Bryan Floats $120 Million In Revenue Anticipation Notes To Fight COVID-19 In USVI
CHRISTIANSTED — Governor Albert Bryan, Jr. on Tuesday took action on four bills, including approving a measure allowing the government to issue up to $120 million in Revenue Anticipation Notes for government operations to fight the COVID-19 virus.
Bill No. 33-0287 will help the U.S. Virgin Islands government mitigate cash flow issues resulting from the economic impact of the coronavirus, according to Governor Bryan’s letter to Senate President Novelle Francis Jr.
“I commend the Legislature for acting promptly on this measure as this bill will provide substantial liquidity, enable the government to offset revenue losses due to the impact of COVID-19, and avoid layoffs of government employees,” Bryan wrote.
The governor vetoed Bill No. 33-0290, which seeks to reduce the amount of time that the Virgin Islands Water and Power Authority can “back bill” customers and redefine the utility’s billing cycle, because he said a reasonable period of three months limiting back billing already is in place under ACT 7373.
Bryan said that all businesses need to have an ample amount of time to correct errors, both in favor and against customers, and that most errors often are not identified until two billing cycles have passed.
“To limit WAPA, or any business for that matter, to only one billing cycle or thirty days to correct an error could be crippling,” he wrote in the transmittal letter.
The governor also said Bill No. 33-0290 would create an inability for WAPA to bill after a disaster, such as a hurricane when delayed billing is essential.
Bryan also said the bill does not take into consideration the potential interference with WAPA’s bondholder responsibilities to not change any operating financial terms that could affect the payment of bonds.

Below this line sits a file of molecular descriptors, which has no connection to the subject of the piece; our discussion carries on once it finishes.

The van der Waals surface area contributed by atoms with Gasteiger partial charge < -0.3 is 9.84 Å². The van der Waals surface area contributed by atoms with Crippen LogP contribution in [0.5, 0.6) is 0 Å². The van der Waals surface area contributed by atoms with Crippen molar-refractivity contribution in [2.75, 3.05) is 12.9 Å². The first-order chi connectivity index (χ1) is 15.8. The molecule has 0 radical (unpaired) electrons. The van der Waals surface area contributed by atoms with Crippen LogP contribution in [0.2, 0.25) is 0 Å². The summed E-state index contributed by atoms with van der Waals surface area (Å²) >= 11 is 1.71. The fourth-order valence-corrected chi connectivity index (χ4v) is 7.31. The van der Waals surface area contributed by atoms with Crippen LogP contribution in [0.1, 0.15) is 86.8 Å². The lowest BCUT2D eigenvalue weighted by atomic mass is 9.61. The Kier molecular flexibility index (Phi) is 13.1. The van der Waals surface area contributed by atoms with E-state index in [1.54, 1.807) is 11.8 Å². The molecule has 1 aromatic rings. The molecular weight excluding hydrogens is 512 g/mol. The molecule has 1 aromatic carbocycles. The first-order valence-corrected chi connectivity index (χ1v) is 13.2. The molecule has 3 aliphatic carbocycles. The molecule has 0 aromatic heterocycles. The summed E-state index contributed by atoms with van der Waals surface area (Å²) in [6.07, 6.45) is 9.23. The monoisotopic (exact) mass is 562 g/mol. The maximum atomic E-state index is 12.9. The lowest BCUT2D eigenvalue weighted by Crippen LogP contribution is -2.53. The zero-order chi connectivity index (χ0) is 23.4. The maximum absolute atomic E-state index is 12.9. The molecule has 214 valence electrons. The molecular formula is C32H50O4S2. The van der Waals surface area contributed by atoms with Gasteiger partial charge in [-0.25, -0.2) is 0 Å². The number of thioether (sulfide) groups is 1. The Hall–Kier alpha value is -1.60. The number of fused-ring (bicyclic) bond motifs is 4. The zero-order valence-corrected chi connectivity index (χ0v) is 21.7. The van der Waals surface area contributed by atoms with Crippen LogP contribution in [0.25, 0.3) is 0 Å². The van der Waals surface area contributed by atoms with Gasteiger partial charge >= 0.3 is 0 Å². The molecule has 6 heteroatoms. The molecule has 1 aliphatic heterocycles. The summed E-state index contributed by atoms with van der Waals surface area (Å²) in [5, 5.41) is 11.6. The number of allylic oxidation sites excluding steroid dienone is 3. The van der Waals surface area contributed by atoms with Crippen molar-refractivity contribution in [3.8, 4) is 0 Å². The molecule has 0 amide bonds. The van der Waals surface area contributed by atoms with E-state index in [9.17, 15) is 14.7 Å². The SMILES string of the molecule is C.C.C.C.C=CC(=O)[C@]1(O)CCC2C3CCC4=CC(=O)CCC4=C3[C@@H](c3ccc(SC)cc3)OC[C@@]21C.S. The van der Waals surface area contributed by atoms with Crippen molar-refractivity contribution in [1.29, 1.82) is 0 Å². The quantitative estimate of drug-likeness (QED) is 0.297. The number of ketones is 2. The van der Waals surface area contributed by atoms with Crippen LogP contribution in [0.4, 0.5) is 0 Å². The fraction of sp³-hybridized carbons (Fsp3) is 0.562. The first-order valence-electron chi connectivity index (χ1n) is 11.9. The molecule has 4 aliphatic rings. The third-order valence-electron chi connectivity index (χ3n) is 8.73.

“As I understand this bill to be reactionary to WAPA’s change in billing, we must also recognize that the current back-billing limitation is restrictive enough,” he wrote.
Bryan also vetoed Bill No. 33-0289, which seeks to add Doctors of Podiatric Medicine to the definition sections under the Board of Medical Examiners and Physician Assistants Licensing provisions because “the bill does not accomplish its goal of expanding patient services in the field of podiatry by including a definition of podiatrists as physicians allowed to supervise physician assistants.”
The governor said Bill 33-0289 falls short on two fronts:
• CMS regulations, specifically Medicare, do not reimburse for services performed by a physician assistant being supervised by a podiatrist, and reimbursement is available only for services performed by a physician assistant under the supervision of a Doctor of Medicine (M.D.) or Doctor of Osteopathic Medicine (D.O.)
• Physician assistants are trained as medical generalists and not explicitly trained in podiatry, and doctors practicing in the field of podiatry require specialty training beyond general medicine.
Bryan said doctors in the field of podiatry and physician’s assistants, including the American Academy of Physician Assistants, do not support this legislation, which has been opposed by 40 states.
“If the Legislature intends to expand the scope of physician assistants practicing in the territory, I encourage them to review the legislation passed in other states,” the governor wrote. “If it is the Legislature’s intent to expand the availability of podiatrists in the territory, I also encourage them to consider enacting Interstate Medical Licensure Compact legislation, to improve access to care (including podiatrists) using telemedicine across states and expand license portability for physician assistants.”
Bryan signed into law Bill No. 33-0278, which adds additional provisions to enable the closing on the disaster recovery funding-based line of credit.
“I would like to bring to your attention that the amendments requested by bond counsel for the Government of the Virgin Islands to effectuate the full intent of this bill, which were submitted to your office on February 27, 2020, are still necessary and advisable in order to properly structure the borrowing contemplated by the Government of the Virgin Islands to find the Hurricane Disaster Recovery Projects,” he wrote.
The governor also acknowledged receipt of Resolution No. 1866, which petitions the U.S. Congress to include the U.S. Virgin Islands in all federal aid packages and legislation related to the COVID-19 pandemic.